The author analyzed data primarily from emergency department (ED) visits for NYS and NYC. The analysis centered on patient-level records for NYS and for NYC consisting of a wide number of demographic, diagnostic, and treatment variables. Geographic identifiers such as the 5-digit zip code in which the patient lives were also included among the variables in these records.

The patient-level records were accessed from the Statewide Planning and Research Cooperative System (SPARCS) [6]. SPARCS is responsible for maintaining information on all outpatient, inpatient, and ambulatory surgery patients treated in a hospital located in the state of New York.


Injury code

Two separate injury codes provided identification of patients who were injured while using a nonmotorized scooter. The specific codes used in this study were restricted to patients who fell from a nonmotorized scooter. The International Classification of Diseases, Ninth Revision (ICD-9-CM) External Cause of Injury Code (E-code) E885.0 – Fall from (nonmotorized) scooter – was used for the years prior to 2015. On October 1, 2015 ICD-9-CM was replaced by ICD-10-CM. Therefore both the ICD-9-CM E-code 885.0 and the ICD-10-CM code V00.141A – Fall from (nonmotorized) scooter, initial encounter – were applied for the year 2015. However, only the ICD-10-CM code V00.141A was applied for the years from 2016 to 2020.

Sociodemographic characteristics

In addition to the SPARCS data providing information about the age and gender of patients, SPARCS also included two variables relating to the patient’s race and ethnicity. These two variables were used to construct a typology of race-ethnicity consisting of 4 values: non-Hispanic White, non-Hispanic Black, non-Hispanic Asian, and Hispanic.

Statistical analyses

Two generalized linear negative binomial regression analyses with log-link (NB2 models) were performed to measure the total effects of year and demographic characteristics (i.e., gender, age, racial-ethnic background) on the incidence of injuries resulting from falling from a nonmotorized scooter, The first analysis was conducted among patients residing in NYS. The second analysis was restricted to patients residing just in NYC. Negative binomial regression analyses were performed instead of Poisson regression because of the presence of overdispersion in the data.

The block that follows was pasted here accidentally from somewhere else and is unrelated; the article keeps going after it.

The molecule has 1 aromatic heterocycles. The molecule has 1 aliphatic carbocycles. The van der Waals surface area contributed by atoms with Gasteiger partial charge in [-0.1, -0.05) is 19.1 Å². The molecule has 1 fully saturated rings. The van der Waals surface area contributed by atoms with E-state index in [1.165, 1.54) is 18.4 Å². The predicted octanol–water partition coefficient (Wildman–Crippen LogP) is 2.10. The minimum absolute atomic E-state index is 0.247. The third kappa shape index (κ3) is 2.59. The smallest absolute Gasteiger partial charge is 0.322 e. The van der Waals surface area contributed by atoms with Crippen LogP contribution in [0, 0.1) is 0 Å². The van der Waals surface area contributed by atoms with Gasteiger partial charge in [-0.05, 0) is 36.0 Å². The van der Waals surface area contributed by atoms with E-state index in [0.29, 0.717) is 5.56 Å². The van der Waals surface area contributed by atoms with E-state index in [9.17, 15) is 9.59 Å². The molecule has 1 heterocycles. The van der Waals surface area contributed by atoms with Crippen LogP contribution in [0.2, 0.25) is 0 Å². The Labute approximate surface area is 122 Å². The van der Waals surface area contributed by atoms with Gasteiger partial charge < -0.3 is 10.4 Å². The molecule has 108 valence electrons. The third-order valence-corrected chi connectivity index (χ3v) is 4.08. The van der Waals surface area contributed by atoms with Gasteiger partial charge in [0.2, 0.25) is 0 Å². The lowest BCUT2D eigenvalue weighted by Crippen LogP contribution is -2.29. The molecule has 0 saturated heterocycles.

The dependent variable in these analyses consisted on the population-based counts of the number of outpatients and inpatients together who sustained an injury due to a fall from a nonmotorized scooter. The predictor variables were year, year squared, year cubed, and the patient’s gender, age, and racial-ethnic background. Year was measured as an interval-level variable with values ranging from 1 (corresponding to the year 2005) to 16 (corresponding to the year 2020). Year squared and year cubed terms were inserted in the analysis to measure any nonlinear effects of the time variable. Gender was coded by a value of 1 for male and 2 for female. Age consisted of 6 categories: under 5, 5 to 9, 10 to 14, 15 to 24, 25 to 44, and 44 and older. The racial-ethnic variable was composed of 4 groups: non-Hispanic White, non-Hispanic Black, non-Hispanic Asian, and Hispanic (any race).

An offset variable was introduced into both analyses to control for the differing risk levels of a scooter injury associated with varying population sizes, The offset variable was created via a two-step process. First, population counts (based on the Centers for Disease Control and Prevention’s Bridged-Race Population Estimates, 1990–2020) were derived for each combination of year, gender, age-group, and racial-ethnic category separately for NYS and for NYC [7]. As an example one population count would consist of non-Hispanic Black females between the ages of 10 to 14 living in NYC in 2014. Altogether, the total number of population counts equaled 768 each for NYS and for NYC.